Saturday, October 12, 2013

My Learning Spaces Update

Its been seven weeks since school has started and I am feeling a little compelled to give you an update on my journey into my new "learning spaces" classroom. I had the pleasure of presenting two sessions at todays @Edcampdallas and one of my sessions was on my learning spaces classroom. My journey began this past summer in San Antonio when I attended my first ever ISTE Conference and met many of my ed tech heroes through my connection with them on Twitter. It was here where my decision to give this concept a try was affirmed by other educators, not many, who decided to do the same. The first couple of weeks were a little challenging, but I love challenges, trying to grasp the logistics of the mobility level by the students in the class. I quickly figured out that "the desks and chairs" were just pieces of furniture taking up space and that they really had no "meaningful" purpose in the classroom. Where and what were the students going to use to store their school supplies? Dollar Tree came to my rescue. I bought little tubs for supplies that would be used on a daily basis like scissors, glue sticks, pencils and erasers. "Community sharing" had taken a new meaning. But what about those iPads? After all, this was my reason for going completely mobile in the first place. Those wonderful cubbies in the classroom are now the place where they are stored during transition times or when we leave to go to lunch, library and recess. 

If you're wondering what the students are writing on? Clip boards and dry erase boards are the tools for writing. Student have their own book box to store things like their math and writing journal, technology folder and whatever else you think they use on a regular basis. The book box never moves. I'm finding that students are constantly moving from one transition to the next, which is good for brain activity and allows for students to become a little more accountable for their learning. The iPad goes everywhere they go and they are not allowed to leave it lying on the floor. Its quite comical watching them hug that iPad like a book. The routines of the day have been set in place though I'm still moving furniture around to allow the mobility to flow smoothly during transition times. I have incorporated a rotation system for the two couches in my room so that the students are not fighting over who gets to use them on a daily basis. I have taken a picture of each of the couches and the pictures move along with each group during my Daily 5 management system. This may sound a little ridiculous but it has saved me lots of headaches during guided reading. They seem to like it and there are very few problems. I think its more of a "girl" issue than anything else. The boys could care less as they would rather sprawl on the floor with their buddy.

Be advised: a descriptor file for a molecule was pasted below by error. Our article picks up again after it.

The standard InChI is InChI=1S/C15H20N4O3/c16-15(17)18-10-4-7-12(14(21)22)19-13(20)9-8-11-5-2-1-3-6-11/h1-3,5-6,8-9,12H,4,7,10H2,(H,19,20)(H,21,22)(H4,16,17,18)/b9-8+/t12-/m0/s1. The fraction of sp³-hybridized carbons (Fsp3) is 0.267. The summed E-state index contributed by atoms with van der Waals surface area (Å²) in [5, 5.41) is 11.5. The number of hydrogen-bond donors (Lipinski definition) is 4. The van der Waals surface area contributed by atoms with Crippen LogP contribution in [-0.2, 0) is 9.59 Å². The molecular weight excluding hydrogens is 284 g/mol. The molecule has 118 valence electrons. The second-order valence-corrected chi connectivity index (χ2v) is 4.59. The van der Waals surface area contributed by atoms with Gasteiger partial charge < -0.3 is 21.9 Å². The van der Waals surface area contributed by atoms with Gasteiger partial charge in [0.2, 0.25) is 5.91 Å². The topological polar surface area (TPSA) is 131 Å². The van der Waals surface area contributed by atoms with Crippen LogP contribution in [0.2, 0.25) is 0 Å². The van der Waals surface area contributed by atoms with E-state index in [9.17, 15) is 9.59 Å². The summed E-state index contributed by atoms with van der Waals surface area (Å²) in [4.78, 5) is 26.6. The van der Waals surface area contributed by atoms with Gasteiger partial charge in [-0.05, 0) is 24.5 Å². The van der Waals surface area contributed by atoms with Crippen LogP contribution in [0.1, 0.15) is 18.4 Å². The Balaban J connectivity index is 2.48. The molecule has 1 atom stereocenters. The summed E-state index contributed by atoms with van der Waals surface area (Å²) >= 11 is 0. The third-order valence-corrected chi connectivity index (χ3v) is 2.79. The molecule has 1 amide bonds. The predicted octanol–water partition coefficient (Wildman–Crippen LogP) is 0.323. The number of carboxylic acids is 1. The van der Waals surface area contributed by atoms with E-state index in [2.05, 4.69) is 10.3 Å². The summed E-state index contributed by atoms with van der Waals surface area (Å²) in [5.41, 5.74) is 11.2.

How has this kind of learning transformed me as an educator today? Its been a big "game changer". I have started this relationship of "trust" with my students that Dave Burgess talks about in his book "Tech Like A Pirate". I have let go of some of that control that teachers struggle with. Students choose a different learning space each day if they choose. Some migrate to the same space which is fine. I'm beginning to see the collaboration between my students a little more and setting their own boundaries for learning. I brag about them when I see them working in a manner that respects others learning space by using Class Dojo as a tool to monitor behavior and making good choices. Tons and tons of modeling has been set in place and what the learning should look like. I am confident that this kind of learning will have a positive effect on my students but more so, that they begin to take "ownership" of their learning in an environment that allows taking risks without the fear of failure! My parents shared how excited they were to walk into a classroom that feels like "home" at my Meet the Teacher Night. This made my heart happy and validated my decision to give this concept a try. Next year my students will be in 3rd grade as I move up with them and I know there will be issues that will have to be addressed or not. I can't worry about that now. My students are worth the risks!